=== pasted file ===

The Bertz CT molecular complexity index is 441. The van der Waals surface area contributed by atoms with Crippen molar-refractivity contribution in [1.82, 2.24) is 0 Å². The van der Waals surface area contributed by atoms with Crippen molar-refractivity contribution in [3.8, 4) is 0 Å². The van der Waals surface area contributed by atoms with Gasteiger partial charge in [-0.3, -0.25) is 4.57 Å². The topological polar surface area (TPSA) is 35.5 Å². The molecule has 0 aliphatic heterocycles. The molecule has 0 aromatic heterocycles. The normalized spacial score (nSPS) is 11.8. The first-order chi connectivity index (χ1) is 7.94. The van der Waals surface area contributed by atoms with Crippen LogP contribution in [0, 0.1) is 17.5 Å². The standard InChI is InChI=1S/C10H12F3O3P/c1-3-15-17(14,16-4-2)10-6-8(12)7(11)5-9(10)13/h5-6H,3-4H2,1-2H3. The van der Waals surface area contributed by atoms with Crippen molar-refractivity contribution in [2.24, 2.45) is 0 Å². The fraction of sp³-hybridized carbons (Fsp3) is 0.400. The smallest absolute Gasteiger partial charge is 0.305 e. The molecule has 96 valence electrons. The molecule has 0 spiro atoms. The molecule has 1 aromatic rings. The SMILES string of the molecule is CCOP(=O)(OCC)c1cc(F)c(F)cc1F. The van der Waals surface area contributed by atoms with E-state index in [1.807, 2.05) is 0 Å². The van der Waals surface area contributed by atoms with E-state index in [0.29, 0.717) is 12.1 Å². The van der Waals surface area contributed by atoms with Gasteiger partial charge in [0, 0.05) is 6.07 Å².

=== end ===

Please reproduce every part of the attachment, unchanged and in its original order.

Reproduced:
The Bertz CT molecular complexity index is 441. The van der Waals surface area contributed by atoms with Crippen molar-refractivity contribution in [1.82, 2.24) is 0 Å². The van der Waals surface area contributed by atoms with Crippen molar-refractivity contribution in [3.8, 4) is 0 Å². The van der Waals surface area contributed by atoms with Gasteiger partial charge in [-0.3, -0.25) is 4.57 Å². The topological polar surface area (TPSA) is 35.5 Å². The molecule has 0 aliphatic heterocycles. The molecule has 0 aromatic heterocycles. The normalized spacial score (nSPS) is 11.8. The first-order chi connectivity index (χ1) is 7.94. The van der Waals surface area contributed by atoms with Crippen LogP contribution in [0, 0.1) is 17.5 Å². The standard InChI is InChI=1S/C10H12F3O3P/c1-3-15-17(14,16-4-2)10-6-8(12)7(11)5-9(10)13/h5-6H,3-4H2,1-2H3. The van der Waals surface area contributed by atoms with Crippen molar-refractivity contribution in [2.24, 2.45) is 0 Å². The fraction of sp³-hybridized carbons (Fsp3) is 0.400. The smallest absolute Gasteiger partial charge is 0.305 e. The molecule has 96 valence electrons. The molecule has 0 spiro atoms. The molecule has 1 aromatic rings. The SMILES string of the molecule is CCOP(=O)(OCC)c1cc(F)c(F)cc1F. The van der Waals surface area contributed by atoms with E-state index in [1.807, 2.05) is 0 Å². The van der Waals surface area contributed by atoms with E-state index in [0.29, 0.717) is 12.1 Å². The van der Waals surface area contributed by atoms with Gasteiger partial charge in [0, 0.05) is 6.07 Å².